Gooya news [Persian] said today that Mousavi has been “essentially under house arrest since Monday,” according to the reports they have received. Therefore, said Gooya, “any event announced from now on is not linked to Mousavi and is only in his support.” Gooya news also said “all Mousavi’s associates have been arrested and every day more of them are detained. Therefore, Kalemeh website is no longer under the control of Mousavi’s close associates. Even Mousavi’s family members are under surveillance…according to reports by Mousavi’s associates, the number of arrested people has passed 1000 and there is no news about many of them.”

2:37 pm: Human rights activists “Iranbaan” reports that “Neda Agha Sultan’s father was brought on TV and her martyrdom was blamed on the ‘rioters.’”

2:36 pm: Could a strike by Iran’s oil workers succeed? – asks The National:

Sign the Petition

 

7,349 signatures

Tell Google: Stop playing Persian Gulf name games!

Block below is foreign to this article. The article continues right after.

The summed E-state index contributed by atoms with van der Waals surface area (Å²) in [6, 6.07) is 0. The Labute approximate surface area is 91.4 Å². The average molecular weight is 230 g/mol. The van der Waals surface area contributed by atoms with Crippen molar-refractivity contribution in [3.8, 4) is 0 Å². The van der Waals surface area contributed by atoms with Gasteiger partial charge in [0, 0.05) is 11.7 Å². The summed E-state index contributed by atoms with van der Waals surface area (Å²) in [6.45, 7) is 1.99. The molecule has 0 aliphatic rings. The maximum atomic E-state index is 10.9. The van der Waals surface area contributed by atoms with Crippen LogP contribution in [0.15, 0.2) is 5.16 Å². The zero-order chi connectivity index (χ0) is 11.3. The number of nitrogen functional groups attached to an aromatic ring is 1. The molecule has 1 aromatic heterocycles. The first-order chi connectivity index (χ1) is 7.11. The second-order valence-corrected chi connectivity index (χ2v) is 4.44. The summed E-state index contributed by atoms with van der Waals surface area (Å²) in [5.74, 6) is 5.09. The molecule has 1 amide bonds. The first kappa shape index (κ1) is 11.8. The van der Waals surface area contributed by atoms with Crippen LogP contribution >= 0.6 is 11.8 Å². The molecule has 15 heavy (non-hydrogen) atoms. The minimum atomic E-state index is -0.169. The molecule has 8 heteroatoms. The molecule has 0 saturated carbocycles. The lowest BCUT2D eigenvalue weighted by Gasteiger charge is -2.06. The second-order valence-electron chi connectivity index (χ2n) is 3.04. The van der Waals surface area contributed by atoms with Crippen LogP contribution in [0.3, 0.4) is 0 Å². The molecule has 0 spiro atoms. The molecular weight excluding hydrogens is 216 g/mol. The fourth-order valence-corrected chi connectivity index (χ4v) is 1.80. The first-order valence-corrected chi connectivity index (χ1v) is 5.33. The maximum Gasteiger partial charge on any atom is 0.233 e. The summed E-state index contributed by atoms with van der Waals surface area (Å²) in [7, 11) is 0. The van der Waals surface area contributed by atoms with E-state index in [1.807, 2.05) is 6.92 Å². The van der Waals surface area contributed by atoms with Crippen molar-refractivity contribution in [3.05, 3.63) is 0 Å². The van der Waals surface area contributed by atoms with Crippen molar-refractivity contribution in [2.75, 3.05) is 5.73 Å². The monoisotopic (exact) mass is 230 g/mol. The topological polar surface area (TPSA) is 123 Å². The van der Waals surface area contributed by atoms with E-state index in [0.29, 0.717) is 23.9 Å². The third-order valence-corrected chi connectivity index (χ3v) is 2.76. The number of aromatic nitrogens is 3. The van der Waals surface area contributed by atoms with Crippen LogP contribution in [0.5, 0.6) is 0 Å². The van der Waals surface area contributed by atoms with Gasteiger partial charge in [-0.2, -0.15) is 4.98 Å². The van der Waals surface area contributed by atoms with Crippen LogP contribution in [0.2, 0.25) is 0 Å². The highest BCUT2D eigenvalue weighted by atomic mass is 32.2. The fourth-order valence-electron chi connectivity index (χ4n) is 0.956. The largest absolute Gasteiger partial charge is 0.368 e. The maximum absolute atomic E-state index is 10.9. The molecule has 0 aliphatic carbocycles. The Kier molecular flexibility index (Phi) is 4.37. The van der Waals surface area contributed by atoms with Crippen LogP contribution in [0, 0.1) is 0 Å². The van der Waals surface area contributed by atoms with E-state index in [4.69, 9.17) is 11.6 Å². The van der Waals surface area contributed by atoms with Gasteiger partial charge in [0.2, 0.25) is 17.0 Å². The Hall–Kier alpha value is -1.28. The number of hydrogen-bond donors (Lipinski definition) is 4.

May 14, 2012
Larry Page
Chief Executive Officer
Google Inc.
1600 Amphitheatre Parkway
Mountain View, California 94043

Dear Mr. Page:

It has come to our attention that Google has begun omitting the title of the Persian Gulf from its Google Maps application. This is a disconcerting development given the undisputed historic and geographic precedent of the name Persian Gulf, and the more recent history of opening up the name to political, ethnic, and territorial disputes. However unintentionally, in adopting this practice, Google is participating in a dangerous effort to foment tensions and ethnic divisions in the Middle East by politicizing the region’s geographic nomenclature. Members of the Iranian-American community are overwhelmingly opposed to such efforts, particularly at a time when regional tensions already have been pushed to the brink and threaten to spill over into conflict. As the largest grassroots organization in the Iranian-American community, the National Iranian American Council (NIAC) calls on Google to not allow its products to become propaganda tools and to immediately reinstate the historically accurate, apolitical title of “Persian Gulf” in all of its informational products, including Google Maps.